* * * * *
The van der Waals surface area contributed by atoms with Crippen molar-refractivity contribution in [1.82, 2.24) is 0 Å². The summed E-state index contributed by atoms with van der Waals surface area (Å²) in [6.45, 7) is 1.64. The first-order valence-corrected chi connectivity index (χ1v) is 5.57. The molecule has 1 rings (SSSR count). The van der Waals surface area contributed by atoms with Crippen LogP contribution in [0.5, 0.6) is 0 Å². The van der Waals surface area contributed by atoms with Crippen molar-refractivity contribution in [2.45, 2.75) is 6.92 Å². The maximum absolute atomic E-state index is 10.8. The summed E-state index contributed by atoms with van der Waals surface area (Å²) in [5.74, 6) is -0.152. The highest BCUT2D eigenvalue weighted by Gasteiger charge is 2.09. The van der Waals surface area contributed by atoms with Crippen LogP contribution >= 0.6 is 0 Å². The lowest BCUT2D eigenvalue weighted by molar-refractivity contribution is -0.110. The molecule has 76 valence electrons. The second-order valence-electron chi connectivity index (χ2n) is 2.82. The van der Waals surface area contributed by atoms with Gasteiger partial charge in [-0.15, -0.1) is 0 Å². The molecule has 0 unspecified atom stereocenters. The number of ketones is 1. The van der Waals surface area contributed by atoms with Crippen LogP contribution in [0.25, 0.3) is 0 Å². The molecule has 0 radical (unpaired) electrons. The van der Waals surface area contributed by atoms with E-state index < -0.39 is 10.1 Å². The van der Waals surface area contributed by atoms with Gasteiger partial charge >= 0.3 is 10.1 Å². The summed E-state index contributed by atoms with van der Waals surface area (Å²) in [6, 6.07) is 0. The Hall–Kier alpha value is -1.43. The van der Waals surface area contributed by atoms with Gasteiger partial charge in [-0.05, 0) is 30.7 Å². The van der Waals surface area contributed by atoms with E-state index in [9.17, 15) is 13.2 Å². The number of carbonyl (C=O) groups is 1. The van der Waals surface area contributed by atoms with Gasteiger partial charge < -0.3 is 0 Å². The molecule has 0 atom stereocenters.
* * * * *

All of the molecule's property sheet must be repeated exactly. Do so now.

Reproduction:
The van der Waals surface area contributed by atoms with Crippen molar-refractivity contribution in [1.82, 2.24) is 0 Å². The summed E-state index contributed by atoms with van der Waals surface area (Å²) in [6.45, 7) is 1.64. The first-order valence-corrected chi connectivity index (χ1v) is 5.57. The molecule has 1 rings (SSSR count). The van der Waals surface area contributed by atoms with Crippen LogP contribution in [0.5, 0.6) is 0 Å². The van der Waals surface area contributed by atoms with Crippen molar-refractivity contribution in [2.45, 2.75) is 6.92 Å². The maximum absolute atomic E-state index is 10.8. The summed E-state index contributed by atoms with van der Waals surface area (Å²) in [5.74, 6) is -0.152. The highest BCUT2D eigenvalue weighted by Gasteiger charge is 2.09. The van der Waals surface area contributed by atoms with Crippen LogP contribution >= 0.6 is 0 Å². The lowest BCUT2D eigenvalue weighted by molar-refractivity contribution is -0.110. The molecule has 76 valence electrons. The second-order valence-electron chi connectivity index (χ2n) is 2.82. The van der Waals surface area contributed by atoms with Gasteiger partial charge in [-0.15, -0.1) is 0 Å². The molecule has 0 unspecified atom stereocenters. The number of ketones is 1. The van der Waals surface area contributed by atoms with Crippen LogP contribution in [0.25, 0.3) is 0 Å². The molecule has 0 radical (unpaired) electrons. The van der Waals surface area contributed by atoms with E-state index < -0.39 is 10.1 Å². The van der Waals surface area contributed by atoms with Gasteiger partial charge >= 0.3 is 10.1 Å². The summed E-state index contributed by atoms with van der Waals surface area (Å²) in [6, 6.07) is 0. The Hall–Kier alpha value is -1.43. The van der Waals surface area contributed by atoms with Gasteiger partial charge in [-0.05, 0) is 30.7 Å². The van der Waals surface area contributed by atoms with E-state index in [9.17, 15) is 13.2 Å². The number of carbonyl (C=O) groups is 1. The van der Waals surface area contributed by atoms with Gasteiger partial charge < -0.3 is 0 Å². The molecule has 0 atom stereocenters.